Once teething starts, you should pay close attention to your child's teeth to avoid tooth decay, cavities, and other oral health problems. A dentist specializing in pediatric dentistry might advise against pacifiers and other items that might interfere with the healthy development of their oral tissues. Sucking on a pacifier is common among infants and toddlers, who frequently find comfort.
Why the dentist discourages pacifiers
Dentists are aware of the dangers of pacifiers. For generations, parents have relied on pacifiers to keep their children quiet, prevent public screaming, aid teething, and encourage sleep. Their purpose has made pacifiers indispensable to many working parents. Dentists, on the other hand, might advise against its use.
For the first few years of a child's life, pacifiers and infant bottles do not damage their teeth. Pacifiers' relaxing benefits outweigh their drawbacks initially. However, long-term usage of pacifiers might lead to dental health problems in children. When a youngster develops more teeth, the adverse effects of using a pacifier become apparent.
Although most youngsters quit using pacifiers alone, a dentist's intervention may be necessary in some cases. The reason is that pacifiers might interfere with a child's normal oral and dental development. Using a pacifier for an extended period can alter a child's oral cavity development, increase their risk of ear infections, and alter their teeth alignment. Orthodontic complications will require substantial dental work. The dentist may suggest using an oral device if the pacifier habit persists.
The following are some of the reasons a dentist might discourage pacifier usage:
A significant danger of prolonged pacifier usage is malocclusion. The child's teeth may not align correctly when the mouth is closed. When children use pacifiers over three, this problem becomes more pronounced. A child's oral health might deteriorate if the issue is not addressed. This condition might even affect chewing and speaking.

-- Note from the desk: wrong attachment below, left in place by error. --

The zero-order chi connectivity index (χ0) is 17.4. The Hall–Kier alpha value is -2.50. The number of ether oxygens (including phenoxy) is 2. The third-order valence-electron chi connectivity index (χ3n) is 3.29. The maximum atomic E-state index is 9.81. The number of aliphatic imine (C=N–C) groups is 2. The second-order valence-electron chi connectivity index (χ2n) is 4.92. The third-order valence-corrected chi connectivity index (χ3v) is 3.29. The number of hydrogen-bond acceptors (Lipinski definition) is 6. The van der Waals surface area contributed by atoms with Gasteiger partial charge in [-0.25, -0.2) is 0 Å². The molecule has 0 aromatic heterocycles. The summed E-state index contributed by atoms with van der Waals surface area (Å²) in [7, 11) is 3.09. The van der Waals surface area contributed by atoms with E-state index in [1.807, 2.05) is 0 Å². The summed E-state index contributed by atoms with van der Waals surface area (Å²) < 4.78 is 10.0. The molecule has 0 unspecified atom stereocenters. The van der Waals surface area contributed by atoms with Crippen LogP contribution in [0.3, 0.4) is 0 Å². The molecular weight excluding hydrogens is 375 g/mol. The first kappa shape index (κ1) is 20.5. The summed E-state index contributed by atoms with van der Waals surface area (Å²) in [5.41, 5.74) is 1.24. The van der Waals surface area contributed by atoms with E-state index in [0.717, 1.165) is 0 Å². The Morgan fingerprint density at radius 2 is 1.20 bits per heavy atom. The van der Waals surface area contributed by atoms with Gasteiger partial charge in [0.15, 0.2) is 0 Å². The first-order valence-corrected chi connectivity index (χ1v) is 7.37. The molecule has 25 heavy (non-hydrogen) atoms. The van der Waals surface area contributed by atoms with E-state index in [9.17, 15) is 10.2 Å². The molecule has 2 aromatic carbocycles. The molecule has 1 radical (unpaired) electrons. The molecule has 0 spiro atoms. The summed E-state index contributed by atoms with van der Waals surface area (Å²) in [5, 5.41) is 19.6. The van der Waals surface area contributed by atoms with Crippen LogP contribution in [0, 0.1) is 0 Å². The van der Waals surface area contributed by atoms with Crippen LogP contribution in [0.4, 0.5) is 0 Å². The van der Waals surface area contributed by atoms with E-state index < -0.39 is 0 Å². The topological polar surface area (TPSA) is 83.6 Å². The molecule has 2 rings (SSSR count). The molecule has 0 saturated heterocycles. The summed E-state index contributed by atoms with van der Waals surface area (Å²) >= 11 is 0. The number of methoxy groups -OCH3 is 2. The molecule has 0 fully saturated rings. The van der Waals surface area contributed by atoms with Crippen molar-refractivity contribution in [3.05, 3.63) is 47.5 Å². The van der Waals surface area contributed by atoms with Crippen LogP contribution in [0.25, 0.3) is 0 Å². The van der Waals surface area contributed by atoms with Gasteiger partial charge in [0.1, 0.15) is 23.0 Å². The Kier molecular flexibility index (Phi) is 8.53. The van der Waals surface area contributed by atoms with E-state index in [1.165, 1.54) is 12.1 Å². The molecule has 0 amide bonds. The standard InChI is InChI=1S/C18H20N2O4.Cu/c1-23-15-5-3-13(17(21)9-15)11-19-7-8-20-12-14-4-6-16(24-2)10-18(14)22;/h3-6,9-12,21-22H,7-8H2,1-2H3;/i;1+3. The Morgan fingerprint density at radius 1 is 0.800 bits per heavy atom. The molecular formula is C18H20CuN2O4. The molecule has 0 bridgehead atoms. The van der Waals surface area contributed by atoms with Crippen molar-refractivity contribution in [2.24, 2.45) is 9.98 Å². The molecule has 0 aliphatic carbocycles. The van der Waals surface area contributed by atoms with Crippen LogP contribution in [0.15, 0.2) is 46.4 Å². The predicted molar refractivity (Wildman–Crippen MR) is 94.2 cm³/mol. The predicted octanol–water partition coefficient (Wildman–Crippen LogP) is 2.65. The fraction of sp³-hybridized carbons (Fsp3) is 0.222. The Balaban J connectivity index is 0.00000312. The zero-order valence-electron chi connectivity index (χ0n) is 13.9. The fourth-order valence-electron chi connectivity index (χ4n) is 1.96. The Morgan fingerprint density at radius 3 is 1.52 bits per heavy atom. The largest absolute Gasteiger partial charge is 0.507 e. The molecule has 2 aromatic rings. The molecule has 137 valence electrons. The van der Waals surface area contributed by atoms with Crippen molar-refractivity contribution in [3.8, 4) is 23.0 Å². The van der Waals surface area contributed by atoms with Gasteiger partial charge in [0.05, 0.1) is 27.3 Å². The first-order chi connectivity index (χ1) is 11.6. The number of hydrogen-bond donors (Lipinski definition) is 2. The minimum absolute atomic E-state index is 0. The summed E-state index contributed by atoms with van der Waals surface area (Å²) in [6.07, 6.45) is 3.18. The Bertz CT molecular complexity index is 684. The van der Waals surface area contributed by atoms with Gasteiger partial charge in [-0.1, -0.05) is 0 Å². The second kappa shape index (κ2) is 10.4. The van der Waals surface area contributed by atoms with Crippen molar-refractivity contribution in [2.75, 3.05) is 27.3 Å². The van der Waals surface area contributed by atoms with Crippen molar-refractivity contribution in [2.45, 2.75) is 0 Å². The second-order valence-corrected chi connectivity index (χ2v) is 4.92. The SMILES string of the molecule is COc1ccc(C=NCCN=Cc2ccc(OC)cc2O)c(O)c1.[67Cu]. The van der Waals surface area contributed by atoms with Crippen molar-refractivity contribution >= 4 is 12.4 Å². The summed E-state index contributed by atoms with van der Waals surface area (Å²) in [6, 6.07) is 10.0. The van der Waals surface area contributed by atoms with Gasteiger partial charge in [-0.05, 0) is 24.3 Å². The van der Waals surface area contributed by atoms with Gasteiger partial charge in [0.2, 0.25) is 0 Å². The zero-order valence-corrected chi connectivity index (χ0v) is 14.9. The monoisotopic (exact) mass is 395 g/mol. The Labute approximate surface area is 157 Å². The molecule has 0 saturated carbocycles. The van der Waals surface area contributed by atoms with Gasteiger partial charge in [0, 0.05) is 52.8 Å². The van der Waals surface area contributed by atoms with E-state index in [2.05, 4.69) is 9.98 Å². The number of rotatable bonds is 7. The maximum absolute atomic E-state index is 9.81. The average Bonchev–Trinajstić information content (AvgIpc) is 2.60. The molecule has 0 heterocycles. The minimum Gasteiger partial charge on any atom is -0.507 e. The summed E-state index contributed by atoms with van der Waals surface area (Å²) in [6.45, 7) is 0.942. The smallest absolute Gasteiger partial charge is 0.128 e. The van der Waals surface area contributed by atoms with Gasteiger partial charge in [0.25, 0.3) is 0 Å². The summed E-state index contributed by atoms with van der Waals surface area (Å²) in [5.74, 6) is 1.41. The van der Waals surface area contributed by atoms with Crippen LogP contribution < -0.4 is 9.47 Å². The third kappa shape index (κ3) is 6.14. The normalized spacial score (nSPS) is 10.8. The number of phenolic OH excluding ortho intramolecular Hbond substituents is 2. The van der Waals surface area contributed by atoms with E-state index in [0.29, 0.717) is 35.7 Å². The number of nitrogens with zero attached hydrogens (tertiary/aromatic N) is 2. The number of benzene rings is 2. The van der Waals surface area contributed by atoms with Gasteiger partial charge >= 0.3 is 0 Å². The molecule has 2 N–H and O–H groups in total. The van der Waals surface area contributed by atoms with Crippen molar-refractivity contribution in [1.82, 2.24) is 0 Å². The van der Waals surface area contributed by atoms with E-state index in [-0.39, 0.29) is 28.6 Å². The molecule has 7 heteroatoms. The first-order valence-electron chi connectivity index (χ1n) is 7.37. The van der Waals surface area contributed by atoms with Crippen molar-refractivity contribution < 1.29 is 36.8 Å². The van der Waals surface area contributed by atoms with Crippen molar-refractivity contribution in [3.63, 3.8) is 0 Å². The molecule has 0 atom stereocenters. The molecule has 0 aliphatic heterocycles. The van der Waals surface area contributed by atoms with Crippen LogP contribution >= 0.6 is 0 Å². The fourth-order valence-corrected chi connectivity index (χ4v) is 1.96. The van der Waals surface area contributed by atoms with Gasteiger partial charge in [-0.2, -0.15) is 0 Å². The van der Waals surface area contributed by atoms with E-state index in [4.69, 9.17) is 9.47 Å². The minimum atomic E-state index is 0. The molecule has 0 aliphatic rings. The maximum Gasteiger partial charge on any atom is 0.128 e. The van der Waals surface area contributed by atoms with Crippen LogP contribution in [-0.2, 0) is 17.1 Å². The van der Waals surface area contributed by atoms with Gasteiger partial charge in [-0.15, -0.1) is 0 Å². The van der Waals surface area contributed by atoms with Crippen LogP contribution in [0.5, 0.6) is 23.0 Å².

It is also possible to get an oral infection by sucking on a pacifier. The pacifier may inflict Candida and other bacterial species if parents do not adequately clean and sterilize it. The use of latex in pacifiers is a significant problem. However, even with thorough cleaning and sterilization, there is always some danger.
Babies that use pacifiers are more likely to suffer from otitis media, which is a weird but true finding. This condition refers to a buildup of fluid in the middle ear. In addition, the Eustachian tube may become dysfunctional if a youngster suffers an altered tooth structure. To avoid otitis media, parents should not give their children pacifiers, according to a dentist in pediatric dentistry.
The bottom line
Crooked teeth or bite issues might result from a long-term and regular sucking habit. The more time your kid spends on pacifier use, the more likely they will require orthodontic treatment. According to the American Academy of Pediatric Dentistry, pacifier usage should be discouraged at age three. If you have additional questions, book an appointment with the pediatric dentistry office.
Request an appointment or call Grand Parkway Pediatric Dental at 832-579-0960 for an appointment in our Richmond office.
Pediatric dentistry uses specialized equipment to ensure that children are comfortable during their dental visits. Specialized equipment includes smaller dental chairs, x-ray machines, and age-appropriate educational materials.The dental chair is one of the most significant pieces of equipment in a pediatric dentist's office. These chairs are designed specifically for children and help make the child…
If you are concerned about your child's oral health, we encourage you to schedule frequent visits to the pediatric dentistry office. In addition to lowering the risk of cavities, good oral hygiene has been shown to have far-reaching benefits for a child's overall health. They can get the nutrients they need from food and will…
When does my child need pediatric dentistry? This is a question that many parents often ask. The answer may vary depending on the opinion of the pediatric dentist. However, most pediatric dentists believe that a child should go to pediatric dentistry by their first birthday.A child needs to get used to the dentist at an…